4. What kills me is when people try to get me to match what the big box stores charge for installations/replacements of dishwashers.

    I tell people, like I did tonight,


    "It's literally cheaper to have those companies install them as they do 10-12 a day and can afford to work that cheap. They do enough of them where they make a little bit after doing so many."


    Between being floor locked, those high end dishwashers with all the fancy trim they have on them for soundproofing, PASS!

    For pain and aggravation, I'd have to charge $300 to replace one, it's far cheaper for those companies to switch them out for $99 and let them work for peas and carrots.
  5. Cookie

    Cookie .

    Messages:
    5,660
    Location:
    .
    I don't think you quite understood this, now, when I had my stove replaced, I bought it at HD. They delivered it, and when they pulled out my old one, would not install it, because of the shut off. So, it was pushed aside, until, I got a plumber out. Now, the plumber came, he installed a shut off, and I paid him only to do the shut off. Then, called, HD back, and within a few days they came and finished installing it. No problem.

    Then, same thing pretty much with the dishwasher. They came by with the dishwasher, and pulled out the old one, and then, told me, I didn't have a shut off. It was the same men, lol. They were actually nice. So, same thing. I called the plumber back. He put one in and then, I called HD back, they came back.

    Now, let's go downstairs. I got a new washer and dryer. The dryer was about 20 years old, same with the washer and the dryer wouldn't get hot. One day, it just stopped getting hot. So, I figured, alright, might as well save on delivery fees here, and get the washer, too.

    Well, they put in the washer and dryer, but then, we found when they turned off the shut off it was leaking. Sorry, Steve, but I had never shut if off before. So, on the advice of the men from HD, I called back the plumber and he put in 2 new shuts offs.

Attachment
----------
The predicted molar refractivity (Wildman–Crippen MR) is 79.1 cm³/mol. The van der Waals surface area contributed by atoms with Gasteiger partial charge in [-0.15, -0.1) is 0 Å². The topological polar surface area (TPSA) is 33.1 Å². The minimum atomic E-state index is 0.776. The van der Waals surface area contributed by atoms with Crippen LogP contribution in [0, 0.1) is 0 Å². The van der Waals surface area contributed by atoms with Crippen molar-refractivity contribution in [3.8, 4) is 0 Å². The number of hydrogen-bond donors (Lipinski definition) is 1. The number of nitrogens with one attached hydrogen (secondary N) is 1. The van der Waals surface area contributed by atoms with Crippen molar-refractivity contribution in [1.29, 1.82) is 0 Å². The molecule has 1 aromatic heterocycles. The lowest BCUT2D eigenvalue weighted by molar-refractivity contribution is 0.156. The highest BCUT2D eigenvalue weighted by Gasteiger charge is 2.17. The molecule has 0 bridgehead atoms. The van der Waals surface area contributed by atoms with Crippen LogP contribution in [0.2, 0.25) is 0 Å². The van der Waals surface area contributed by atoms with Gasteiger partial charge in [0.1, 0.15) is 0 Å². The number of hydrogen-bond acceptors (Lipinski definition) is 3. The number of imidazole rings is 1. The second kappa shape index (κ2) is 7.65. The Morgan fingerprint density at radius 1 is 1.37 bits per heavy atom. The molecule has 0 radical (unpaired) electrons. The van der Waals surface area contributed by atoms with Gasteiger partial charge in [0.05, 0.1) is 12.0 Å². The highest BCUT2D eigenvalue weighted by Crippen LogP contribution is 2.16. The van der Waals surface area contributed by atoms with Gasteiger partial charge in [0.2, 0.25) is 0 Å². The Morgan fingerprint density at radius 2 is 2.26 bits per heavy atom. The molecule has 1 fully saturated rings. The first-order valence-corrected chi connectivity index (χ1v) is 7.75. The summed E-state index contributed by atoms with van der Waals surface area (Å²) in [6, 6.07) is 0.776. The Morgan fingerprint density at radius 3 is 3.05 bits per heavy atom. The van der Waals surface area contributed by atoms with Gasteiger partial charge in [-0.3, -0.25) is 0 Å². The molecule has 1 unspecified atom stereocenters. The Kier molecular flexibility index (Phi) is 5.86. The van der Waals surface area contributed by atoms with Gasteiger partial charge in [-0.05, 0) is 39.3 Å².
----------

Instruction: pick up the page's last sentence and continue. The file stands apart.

Just an idea, maybe not a good one, but I thought, maybe something you guys could think about, if more people are going to be buying new appliances because they are so old, they might need newer shuts offs, or shut offs, or gas lines, or newer plumbing.
  6. Terry

    Terry Administrator Staff Member

    Messages:
    14,794
    Location:
    Bothell, Washington
    That sounds about right.
    Big Box workers can't do real plumbing.
    I've seen that before too.
    It's sort of like asking them for advice, they don't know that stuff either.
  7. Cookie

    Cookie .

    Messages:
    5,660
    Location:
    .
    Yep, which leaves an opening for plumbers to fill the void when people take advantage of the rebates. My house was built before they used shut offs, I reckon. So, I needed shut offs. I wouldn't think that would be a bad turn for an hour's work maybe to make some money over it. I got a feeling alot of the older homes, may just be like mine. So, there you go, if I am right, their might be a need which the plumbers could fill. Just an educated guess and a hunch on my part. I could be wrong, but, if I am right could be a nice little turn of events in something I think is simple to do?